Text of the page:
# [SOLVED]3.3.003 Find the equation of the curve that passes through the point (1,2)

#### karush

##### Well-known member
Find the equation of the curve that passes through the point $(1,2)$ and has a slope of $(3+\dfrac{1}{x})y$ at any point $(x,y)$ on the curve.
ok this is weird I woild assume the curve would be an parabola and an IVP soluiton...

#### MarkFL

Staff member
You are essentially being asked to solve the IVP:

$$\displaystyle \d{y}{x}=\left(3+\frac{1}{x}\right)y$$ where $$y(1)=2$$.

#### karush

##### Well-known member
$\dfrac{1}{y}dy =\left(3+\dfrac{1}{x}\right) dx + C$

then $\int$ both sides??

#### MarkFL

Staff member
I'd suggest you wait until you integrate to introduce a constant of integration. Or use definite integrals with the boundaries as the limits.

• topsquark, anemone and karush

#### karush

##### Well-known member
$\ln y = 3x+\ln x$
ok so we got $y(1)=2$, $\quad x=1\quad y=2$
$\ln 2 = 3(1) + \ln 1 + C$
so
$\ln 2-3 =C$
ummmmm!!

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#### MarkFL

Staff member
You are essentially being asked to solve the IVP:

$$\displaystyle \d{y}{x}=\left(3+\frac{1}{x}\right)y$$ where $$y(1)=2$$.
I would next separate the variables, and in doing so we are dividing by $$y$$, thereby eliminating the trivial solution:

$$\displaystyle y\equiv0$$

And so we have:

$$\displaystyle \frac{1}{y}\,dy=\left(3+\frac{1}{x}\right)\,dx$$

Integrate, using the boundaries as limits:

$$\displaystyle \int_2^y \frac{1}{u}\,du=\int_1^x 3+\frac{1}{v}\,dv$$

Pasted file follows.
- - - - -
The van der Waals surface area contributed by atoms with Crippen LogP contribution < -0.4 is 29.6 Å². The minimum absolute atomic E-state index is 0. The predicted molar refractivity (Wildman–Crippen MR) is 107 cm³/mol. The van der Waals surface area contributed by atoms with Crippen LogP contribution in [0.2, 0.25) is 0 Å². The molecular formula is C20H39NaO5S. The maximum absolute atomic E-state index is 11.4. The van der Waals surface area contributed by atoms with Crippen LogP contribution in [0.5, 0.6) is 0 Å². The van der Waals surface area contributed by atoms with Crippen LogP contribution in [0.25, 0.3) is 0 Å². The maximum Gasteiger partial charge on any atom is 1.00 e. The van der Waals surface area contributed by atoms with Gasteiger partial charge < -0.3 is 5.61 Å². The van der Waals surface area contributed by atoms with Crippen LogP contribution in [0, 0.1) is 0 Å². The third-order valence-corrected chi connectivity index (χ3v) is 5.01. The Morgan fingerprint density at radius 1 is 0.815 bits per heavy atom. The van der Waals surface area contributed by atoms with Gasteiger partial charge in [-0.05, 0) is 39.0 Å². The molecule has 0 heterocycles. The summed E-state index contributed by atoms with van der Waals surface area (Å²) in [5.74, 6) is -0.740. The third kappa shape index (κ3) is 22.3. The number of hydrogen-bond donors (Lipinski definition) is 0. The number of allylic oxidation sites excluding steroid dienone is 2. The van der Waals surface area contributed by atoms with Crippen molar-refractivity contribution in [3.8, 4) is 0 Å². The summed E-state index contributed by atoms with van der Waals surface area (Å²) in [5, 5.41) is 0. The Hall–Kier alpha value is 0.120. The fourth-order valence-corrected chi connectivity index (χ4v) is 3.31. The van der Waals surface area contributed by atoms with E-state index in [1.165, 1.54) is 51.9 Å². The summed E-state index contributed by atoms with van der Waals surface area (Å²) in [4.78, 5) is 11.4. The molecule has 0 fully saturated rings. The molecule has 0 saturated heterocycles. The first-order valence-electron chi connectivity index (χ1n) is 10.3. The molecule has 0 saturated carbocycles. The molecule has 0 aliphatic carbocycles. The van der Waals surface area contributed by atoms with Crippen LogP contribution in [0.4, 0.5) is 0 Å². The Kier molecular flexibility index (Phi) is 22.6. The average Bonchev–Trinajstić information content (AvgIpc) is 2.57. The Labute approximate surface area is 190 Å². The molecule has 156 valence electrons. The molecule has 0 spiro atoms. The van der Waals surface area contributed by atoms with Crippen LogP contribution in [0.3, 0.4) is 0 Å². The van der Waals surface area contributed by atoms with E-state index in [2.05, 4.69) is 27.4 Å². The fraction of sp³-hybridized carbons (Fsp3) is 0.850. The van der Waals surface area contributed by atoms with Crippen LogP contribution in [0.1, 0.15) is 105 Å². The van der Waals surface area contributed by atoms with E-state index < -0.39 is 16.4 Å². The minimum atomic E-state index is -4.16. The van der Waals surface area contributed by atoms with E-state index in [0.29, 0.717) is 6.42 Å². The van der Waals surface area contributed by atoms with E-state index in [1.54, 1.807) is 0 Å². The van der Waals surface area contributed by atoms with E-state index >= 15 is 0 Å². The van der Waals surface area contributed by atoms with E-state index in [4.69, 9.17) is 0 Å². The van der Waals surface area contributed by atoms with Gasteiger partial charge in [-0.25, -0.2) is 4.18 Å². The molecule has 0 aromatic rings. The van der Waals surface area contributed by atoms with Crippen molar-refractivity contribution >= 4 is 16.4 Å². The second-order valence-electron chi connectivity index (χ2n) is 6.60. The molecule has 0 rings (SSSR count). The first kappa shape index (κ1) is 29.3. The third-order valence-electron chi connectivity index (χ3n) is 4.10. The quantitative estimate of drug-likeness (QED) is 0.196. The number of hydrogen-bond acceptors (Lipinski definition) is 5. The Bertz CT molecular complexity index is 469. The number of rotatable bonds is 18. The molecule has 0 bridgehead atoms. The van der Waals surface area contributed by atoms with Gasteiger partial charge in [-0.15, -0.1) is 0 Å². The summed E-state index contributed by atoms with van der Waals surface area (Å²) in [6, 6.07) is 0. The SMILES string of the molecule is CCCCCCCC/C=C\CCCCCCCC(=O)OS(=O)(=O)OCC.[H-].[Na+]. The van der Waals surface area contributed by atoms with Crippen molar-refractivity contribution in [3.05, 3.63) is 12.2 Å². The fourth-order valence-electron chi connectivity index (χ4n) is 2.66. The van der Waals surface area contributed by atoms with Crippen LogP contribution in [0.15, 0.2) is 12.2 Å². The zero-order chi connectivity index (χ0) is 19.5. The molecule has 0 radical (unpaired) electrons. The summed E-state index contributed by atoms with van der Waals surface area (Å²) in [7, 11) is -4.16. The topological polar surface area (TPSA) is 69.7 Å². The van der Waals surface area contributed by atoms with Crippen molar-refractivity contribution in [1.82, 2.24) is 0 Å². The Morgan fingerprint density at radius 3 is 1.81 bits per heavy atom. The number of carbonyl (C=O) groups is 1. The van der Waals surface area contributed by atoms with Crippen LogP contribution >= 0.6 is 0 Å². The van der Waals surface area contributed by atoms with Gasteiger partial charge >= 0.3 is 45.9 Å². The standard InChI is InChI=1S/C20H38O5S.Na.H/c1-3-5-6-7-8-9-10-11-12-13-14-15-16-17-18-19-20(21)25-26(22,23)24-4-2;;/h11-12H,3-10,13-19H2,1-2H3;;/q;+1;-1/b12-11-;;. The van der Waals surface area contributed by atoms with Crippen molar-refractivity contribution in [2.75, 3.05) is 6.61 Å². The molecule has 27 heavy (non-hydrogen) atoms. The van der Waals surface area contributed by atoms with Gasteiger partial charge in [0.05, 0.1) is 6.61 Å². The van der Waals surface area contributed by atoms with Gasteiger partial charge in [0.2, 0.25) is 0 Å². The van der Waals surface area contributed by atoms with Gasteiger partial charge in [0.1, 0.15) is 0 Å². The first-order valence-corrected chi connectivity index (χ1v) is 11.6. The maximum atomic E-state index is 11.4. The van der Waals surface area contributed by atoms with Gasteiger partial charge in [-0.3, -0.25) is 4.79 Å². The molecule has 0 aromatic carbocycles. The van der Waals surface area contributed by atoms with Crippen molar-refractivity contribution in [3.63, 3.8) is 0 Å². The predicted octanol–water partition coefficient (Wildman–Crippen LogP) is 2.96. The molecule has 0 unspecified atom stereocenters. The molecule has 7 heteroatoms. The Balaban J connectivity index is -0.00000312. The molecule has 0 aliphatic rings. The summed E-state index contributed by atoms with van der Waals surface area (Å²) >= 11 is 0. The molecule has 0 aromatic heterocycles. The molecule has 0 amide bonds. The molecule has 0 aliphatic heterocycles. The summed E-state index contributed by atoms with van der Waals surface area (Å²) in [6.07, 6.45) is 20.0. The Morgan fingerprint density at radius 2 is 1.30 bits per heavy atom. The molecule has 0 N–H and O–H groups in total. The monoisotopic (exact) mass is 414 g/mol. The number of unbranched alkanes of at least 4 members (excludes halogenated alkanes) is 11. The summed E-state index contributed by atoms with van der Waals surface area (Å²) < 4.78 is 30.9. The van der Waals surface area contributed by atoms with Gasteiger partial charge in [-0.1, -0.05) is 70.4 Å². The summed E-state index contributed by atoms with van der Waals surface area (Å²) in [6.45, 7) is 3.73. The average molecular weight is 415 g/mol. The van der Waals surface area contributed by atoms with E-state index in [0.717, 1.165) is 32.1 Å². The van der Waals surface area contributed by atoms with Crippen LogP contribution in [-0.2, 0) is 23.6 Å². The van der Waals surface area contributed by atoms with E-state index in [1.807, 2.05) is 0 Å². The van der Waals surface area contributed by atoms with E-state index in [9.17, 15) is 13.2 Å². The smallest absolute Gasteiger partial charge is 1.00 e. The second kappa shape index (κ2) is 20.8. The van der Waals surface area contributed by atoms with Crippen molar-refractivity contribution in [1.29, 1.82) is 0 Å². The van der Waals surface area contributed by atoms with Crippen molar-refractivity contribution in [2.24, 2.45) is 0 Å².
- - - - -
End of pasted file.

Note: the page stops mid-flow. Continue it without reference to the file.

$$\displaystyle \left[\ln|u|\right]_2^y=\left[3v+\ln|v|\right]_1^x$$

$$\displaystyle \ln|y|-\ln(2)=(3x+\ln|x|)-(3+\ln(1))$$

$$\displaystyle \ln|y|=3x+\ln|x|-3+\ln(2)$$

This implies:

$$\displaystyle y(x)=2xe^{3(x-1)}$$

We could also have written the ODE as:

$$\displaystyle \d{y}{x}-\left(3+\frac{1}{x}\right)y=0$$

Compute the integrating factor:

$$\displaystyle \mu(x)=\exp\left(-\int 3+\frac{1}{x}\,dx\right)=\frac{e^{-3x}}{x}$$

And the ODE becomes:

$$\displaystyle \frac{e^{-3x}}{x}\d{y}{x}-\frac{e^{-3x}}{x}\left(3+\frac{1}{x}\right)y=0$$

$$\displaystyle \frac{d}{dx}\left(\frac{e^{-3x}}{x}y\right)=0$$

$$\displaystyle \frac{e^{-3x}}{x}y=c_1$$

$$\displaystyle y(x)=c_1xe^{3x}$$

$$\displaystyle y(1)=c_1e^3=2\implies c_1=2e^{-3}$$

Hence:

$$\displaystyle y(x)=2xe^{3(x-1)}$$

#### karush

##### Well-known member
so i didn't use the limits properly

wow ... that was a great help
appreciate all the steps

#### skeeter

##### Well-known member
MHB Math Helper
$\ln y = 3x+\ln x$
ok so we got $y(1)=2$, $\quad x=1\quad y=2$
$\ln 2 = 3(1) + \ln 1 + C$
so
$\ln 2-3 =C$
ummmmm!!
$\ln{y} = 3x + \ln{x} + \ln{2} - 3$

$\ln{y} = 3(x-1) + \ln(2x)$

$y = 2x \cdot e^{3(x-1)}$

• karush and topsquark

#### karush

##### Well-known member
soi stopped too soon!

have to admit that was an interesting problem

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